Wisps of brown hair were plastered to Ellie’s forehead and drizzle clouded her glasses. Though the temperature was in the mid-40s, by the time she topped off her sculpture with a smooth, cream-color rock, she gladly accepted heat packets from Atkins.
“As a 13- or 14-year-old, I would come away from [outdoor] camps just glowing because my camp leaders were so amazing and I’d made some really great friends,” Atkins said. “Good memories of learning cool things in a wonderful place can be life-changing.”
Clad in rubber boots, a green flannel shirt and dark rain gear, Atkins paused to talk with each camper — the group of boys skipping rocks over the thin ice of Hunter’s Brook, and those who, like Ellie, had found a private spot to admire the ocean’s treasures.
The ocean appeared strangely blue-green in contrast to the dreary gray sky. Waves crashed against the shore, shooting sheets of white froth up the beach. Atkins set a boundary for the children so they wouldn’t be swept away on the most exciting day of camp — the museum sleepover.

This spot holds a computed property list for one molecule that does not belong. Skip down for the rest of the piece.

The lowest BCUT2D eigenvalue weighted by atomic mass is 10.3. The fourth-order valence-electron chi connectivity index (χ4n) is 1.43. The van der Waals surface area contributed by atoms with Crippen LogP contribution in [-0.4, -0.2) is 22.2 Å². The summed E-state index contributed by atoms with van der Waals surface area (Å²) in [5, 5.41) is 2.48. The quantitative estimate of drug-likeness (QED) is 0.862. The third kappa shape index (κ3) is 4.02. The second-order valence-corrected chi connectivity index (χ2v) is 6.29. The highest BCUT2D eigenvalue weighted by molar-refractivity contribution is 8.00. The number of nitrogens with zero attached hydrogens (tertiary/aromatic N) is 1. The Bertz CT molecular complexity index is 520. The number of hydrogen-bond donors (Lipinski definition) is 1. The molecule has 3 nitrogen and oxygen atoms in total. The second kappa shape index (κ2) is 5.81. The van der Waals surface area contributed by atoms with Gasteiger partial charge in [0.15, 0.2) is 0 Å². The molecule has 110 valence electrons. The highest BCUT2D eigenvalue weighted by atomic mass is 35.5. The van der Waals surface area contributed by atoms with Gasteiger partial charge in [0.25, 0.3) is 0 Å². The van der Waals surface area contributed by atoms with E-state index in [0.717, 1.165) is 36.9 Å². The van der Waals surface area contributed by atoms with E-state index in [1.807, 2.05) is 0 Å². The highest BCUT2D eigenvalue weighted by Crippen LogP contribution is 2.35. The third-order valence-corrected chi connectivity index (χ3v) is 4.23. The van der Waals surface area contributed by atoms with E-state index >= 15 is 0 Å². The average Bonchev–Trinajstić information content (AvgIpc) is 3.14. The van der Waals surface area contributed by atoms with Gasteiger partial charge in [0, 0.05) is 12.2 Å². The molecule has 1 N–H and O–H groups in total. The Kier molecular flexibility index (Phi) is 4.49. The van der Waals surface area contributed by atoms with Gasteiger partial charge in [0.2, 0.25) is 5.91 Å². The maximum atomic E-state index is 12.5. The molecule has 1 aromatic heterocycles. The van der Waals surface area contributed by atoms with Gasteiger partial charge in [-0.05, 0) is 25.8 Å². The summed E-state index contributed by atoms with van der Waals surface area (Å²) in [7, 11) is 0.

The day started with a penguin circle. Middle-school campers Molly Brown, Jacob Legudko, Teighan Colson, Robert “Robbie” Denegre, Christopher Butler, Emily Homer, Emerson Jeffery and Ellie huddled together, arms flat to their sides, as Atkins and camp co-leader Annie Cohen, a COA junior, listed off the gear they’d need for a rainy morning outdoors.
The week had been filled with outdoor adventures, but Atkins had to change her plans when vacation week rolled around without so much as an inch of snow on the island. Instead of building quinzees, they were exploring beaches.
“We’ve learned about the strength of ice and lots of animal tracks,” said Robbie, 11, of Bar Harbor.
“We hiked a lot,” said Emily, 10, of Southwest Harbor as she walked the 0.3-mile Hunter’s Beach Trail beside her new friend Ellie. “We went to Eagle Lake and chiseled ice on Northeast Creek.”
Instead of the typical February snow cover, plush, emerald moss coated the ground and clung to trunks. Rosy granite pebbles dusted the trail, adding traction to icy patches.
While some of the children came to camp with a friend or two, others, like Ellie, joined camp alone, hoping to make new friends — and they did. By the end of the week, the campers were engaging in typical camp pranks such as pouring trail mix in each other’s shoes.
Ellie turned 12 on Wednesday and was happy to celebrate her big day at camp.